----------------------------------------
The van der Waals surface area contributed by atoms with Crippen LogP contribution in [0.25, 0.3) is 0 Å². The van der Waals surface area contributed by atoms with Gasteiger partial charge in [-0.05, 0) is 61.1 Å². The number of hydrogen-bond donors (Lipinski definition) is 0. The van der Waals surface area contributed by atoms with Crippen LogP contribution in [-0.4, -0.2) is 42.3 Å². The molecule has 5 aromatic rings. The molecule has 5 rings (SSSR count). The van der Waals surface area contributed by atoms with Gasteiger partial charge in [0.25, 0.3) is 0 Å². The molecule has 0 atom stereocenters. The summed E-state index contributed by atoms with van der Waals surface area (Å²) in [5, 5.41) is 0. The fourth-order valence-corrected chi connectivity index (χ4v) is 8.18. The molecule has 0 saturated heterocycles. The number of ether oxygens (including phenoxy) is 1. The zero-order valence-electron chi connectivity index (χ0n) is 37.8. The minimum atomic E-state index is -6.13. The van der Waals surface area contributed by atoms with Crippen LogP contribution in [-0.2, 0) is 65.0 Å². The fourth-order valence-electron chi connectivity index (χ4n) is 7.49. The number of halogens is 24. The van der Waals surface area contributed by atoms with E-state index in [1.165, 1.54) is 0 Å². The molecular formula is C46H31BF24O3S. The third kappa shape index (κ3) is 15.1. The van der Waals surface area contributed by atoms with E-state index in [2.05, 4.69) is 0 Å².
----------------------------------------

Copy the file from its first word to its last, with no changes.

The van der Waals surface area contributed by atoms with Crippen LogP contribution in [0.25, 0.3) is 0 Å². The van der Waals surface area contributed by atoms with Gasteiger partial charge in [-0.05, 0) is 61.1 Å². The number of hydrogen-bond donors (Lipinski definition) is 0. The van der Waals surface area contributed by atoms with Crippen LogP contribution in [-0.4, -0.2) is 42.3 Å². The molecule has 5 aromatic rings. The molecule has 5 rings (SSSR count). The van der Waals surface area contributed by atoms with Gasteiger partial charge in [0.25, 0.3) is 0 Å². The molecule has 0 atom stereocenters. The summed E-state index contributed by atoms with van der Waals surface area (Å²) in [5, 5.41) is 0. The fourth-order valence-corrected chi connectivity index (χ4v) is 8.18. The molecule has 0 saturated heterocycles. The number of ether oxygens (including phenoxy) is 1. The zero-order valence-electron chi connectivity index (χ0n) is 37.8. The minimum atomic E-state index is -6.13. The van der Waals surface area contributed by atoms with Crippen LogP contribution in [-0.2, 0) is 65.0 Å². The fourth-order valence-electron chi connectivity index (χ4n) is 7.49. The number of halogens is 24. The van der Waals surface area contributed by atoms with E-state index in [1.165, 1.54) is 0 Å². The molecular formula is C46H31BF24O3S. The third kappa shape index (κ3) is 15.1. The van der Waals surface area contributed by atoms with E-state index in [2.05, 4.69) is 0 Å².